New Xperia XZ1 images show off Sony's next phone and its specs

Most phone leaks consist of either photos or information on specs and features, but newly leaked images of the Sony Xperia XZ1 contain both, with the phone shown from several angles and a sticker on the front listing the key specs.

The design isn’t likely to excite you, as it looks a lot like numerous other Xperia handsets, complete with a very rectangular shape, a likely metal build and large bezels, especially above and below the screen.

It even appears to have slightly curved left and right edges but flat ones on the top and bottom, just like the Sony Xperia XZ, however unlike that phone there’s no obvious antenna band on the back.

It’s the specs which are perhaps more revealing, as one of the images, obtained by Sony Xperia Ailesi, lists a 5.2-inch HDR display, a Snapdragon 835 chipset, 4GB of RAM, 64GB of storage, a 19MP rear camera capable of 960fps slow motion video recording, a 13MP front-facing camera, front-facing stereo speakers and either IP65 or IP68 level dust and water resistance.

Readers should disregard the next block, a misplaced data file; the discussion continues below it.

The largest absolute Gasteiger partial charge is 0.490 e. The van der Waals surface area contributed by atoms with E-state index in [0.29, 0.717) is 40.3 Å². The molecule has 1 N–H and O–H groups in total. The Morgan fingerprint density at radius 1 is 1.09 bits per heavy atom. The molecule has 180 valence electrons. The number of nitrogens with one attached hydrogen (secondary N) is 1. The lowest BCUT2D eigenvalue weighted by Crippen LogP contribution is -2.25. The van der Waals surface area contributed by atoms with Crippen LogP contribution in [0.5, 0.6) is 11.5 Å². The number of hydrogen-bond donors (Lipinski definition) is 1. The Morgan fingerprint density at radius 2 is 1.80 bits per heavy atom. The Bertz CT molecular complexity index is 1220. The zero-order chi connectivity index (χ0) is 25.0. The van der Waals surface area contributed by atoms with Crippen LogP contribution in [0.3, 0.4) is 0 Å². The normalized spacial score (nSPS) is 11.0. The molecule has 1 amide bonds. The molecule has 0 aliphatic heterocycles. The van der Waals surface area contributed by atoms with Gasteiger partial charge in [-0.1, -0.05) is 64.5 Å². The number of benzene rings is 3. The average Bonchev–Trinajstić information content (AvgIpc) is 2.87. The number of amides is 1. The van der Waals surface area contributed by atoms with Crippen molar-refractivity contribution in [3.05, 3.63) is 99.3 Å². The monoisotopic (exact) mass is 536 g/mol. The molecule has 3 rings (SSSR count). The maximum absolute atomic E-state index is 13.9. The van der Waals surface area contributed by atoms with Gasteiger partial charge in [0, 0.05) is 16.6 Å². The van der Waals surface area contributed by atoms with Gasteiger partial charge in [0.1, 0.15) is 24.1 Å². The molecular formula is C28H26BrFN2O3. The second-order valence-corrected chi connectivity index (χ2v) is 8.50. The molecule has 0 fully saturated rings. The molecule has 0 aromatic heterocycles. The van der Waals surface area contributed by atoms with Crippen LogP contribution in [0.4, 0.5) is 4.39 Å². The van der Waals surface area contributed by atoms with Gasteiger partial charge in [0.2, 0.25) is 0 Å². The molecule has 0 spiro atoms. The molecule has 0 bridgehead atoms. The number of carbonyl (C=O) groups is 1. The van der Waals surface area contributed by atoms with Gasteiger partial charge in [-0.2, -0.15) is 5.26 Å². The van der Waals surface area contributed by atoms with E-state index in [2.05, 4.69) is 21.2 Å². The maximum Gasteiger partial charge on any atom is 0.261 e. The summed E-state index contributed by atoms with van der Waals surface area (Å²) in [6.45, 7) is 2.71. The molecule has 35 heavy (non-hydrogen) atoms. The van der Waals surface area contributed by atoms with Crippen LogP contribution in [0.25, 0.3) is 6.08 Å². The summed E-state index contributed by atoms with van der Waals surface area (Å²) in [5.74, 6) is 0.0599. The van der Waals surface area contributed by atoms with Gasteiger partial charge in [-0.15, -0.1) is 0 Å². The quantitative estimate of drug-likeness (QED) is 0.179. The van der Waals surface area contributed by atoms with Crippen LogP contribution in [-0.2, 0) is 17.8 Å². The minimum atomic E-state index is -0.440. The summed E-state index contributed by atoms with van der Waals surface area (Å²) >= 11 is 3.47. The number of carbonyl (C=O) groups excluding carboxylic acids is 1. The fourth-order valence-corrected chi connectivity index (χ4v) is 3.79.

A minor upgrade

That sounds like the same assortment of specs as the Sony Xperia XZ Premium, other than the screen, which is smaller and likely lower resolution. That’s one spec that’s not listed here, but Sony tends to stick 1080p displays on its non-Premium flagships.

Assuming this leak is accurate, the Sony Xperia XZ1 (or Xperia XZ 2 as it’s sometimes referred to) is likely to be a small improvement on the Xperia XZ and Xperia XZs, one that might not be worth upgrading to if you have either of those phones, but could well be worth considering if you want a new Sony flagship that undercuts the XZ Premium.

We should know how accurate this information is soon, as the Sony Xperia XZ1 is likely to be announced at IFA 2017, which takes place from September 1-6.

Via Phone Arena

James Rogerson

James is a freelance phones, tablets and wearables writer and sub-editor at TechRadar. He has a love for everything ‘smart’, from watches to lights, and can often be found arguing with AI assistants or drowning in the latest apps. James also contributes to, and and has written for T3, Digital Camera World, Clarity Media and others, with work on the web, in print and on TV.